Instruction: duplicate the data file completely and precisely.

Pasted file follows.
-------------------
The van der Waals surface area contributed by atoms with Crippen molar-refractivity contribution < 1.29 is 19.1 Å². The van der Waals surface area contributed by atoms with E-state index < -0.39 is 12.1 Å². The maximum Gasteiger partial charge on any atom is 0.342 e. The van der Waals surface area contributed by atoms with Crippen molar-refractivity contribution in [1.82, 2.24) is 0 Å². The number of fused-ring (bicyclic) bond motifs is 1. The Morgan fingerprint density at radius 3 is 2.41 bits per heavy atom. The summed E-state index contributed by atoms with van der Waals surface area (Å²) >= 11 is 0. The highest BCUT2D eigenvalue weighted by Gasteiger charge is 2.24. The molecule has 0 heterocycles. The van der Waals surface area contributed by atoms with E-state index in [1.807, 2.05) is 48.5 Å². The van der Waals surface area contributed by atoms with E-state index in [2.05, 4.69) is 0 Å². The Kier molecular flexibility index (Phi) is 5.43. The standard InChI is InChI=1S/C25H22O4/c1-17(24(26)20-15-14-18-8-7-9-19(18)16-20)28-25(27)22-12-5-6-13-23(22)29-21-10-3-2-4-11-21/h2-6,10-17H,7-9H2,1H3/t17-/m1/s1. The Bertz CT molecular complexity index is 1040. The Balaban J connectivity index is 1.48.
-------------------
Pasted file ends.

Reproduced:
The van der Waals surface area contributed by atoms with Crippen molar-refractivity contribution < 1.29 is 19.1 Å². The van der Waals surface area contributed by atoms with E-state index < -0.39 is 12.1 Å². The maximum Gasteiger partial charge on any atom is 0.342 e. The van der Waals surface area contributed by atoms with Crippen molar-refractivity contribution in [1.82, 2.24) is 0 Å². The number of fused-ring (bicyclic) bond motifs is 1. The Morgan fingerprint density at radius 3 is 2.41 bits per heavy atom. The summed E-state index contributed by atoms with van der Waals surface area (Å²) >= 11 is 0. The highest BCUT2D eigenvalue weighted by Gasteiger charge is 2.24. The molecule has 0 heterocycles. The van der Waals surface area contributed by atoms with E-state index in [1.807, 2.05) is 48.5 Å². The van der Waals surface area contributed by atoms with E-state index in [2.05, 4.69) is 0 Å². The Kier molecular flexibility index (Phi) is 5.43. The standard InChI is InChI=1S/C25H22O4/c1-17(24(26)20-15-14-18-8-7-9-19(18)16-20)28-25(27)22-12-5-6-13-23(22)29-21-10-3-2-4-11-21/h2-6,10-17H,7-9H2,1H3/t17-/m1/s1. The Bertz CT molecular complexity index is 1040. The Balaban J connectivity index is 1.48.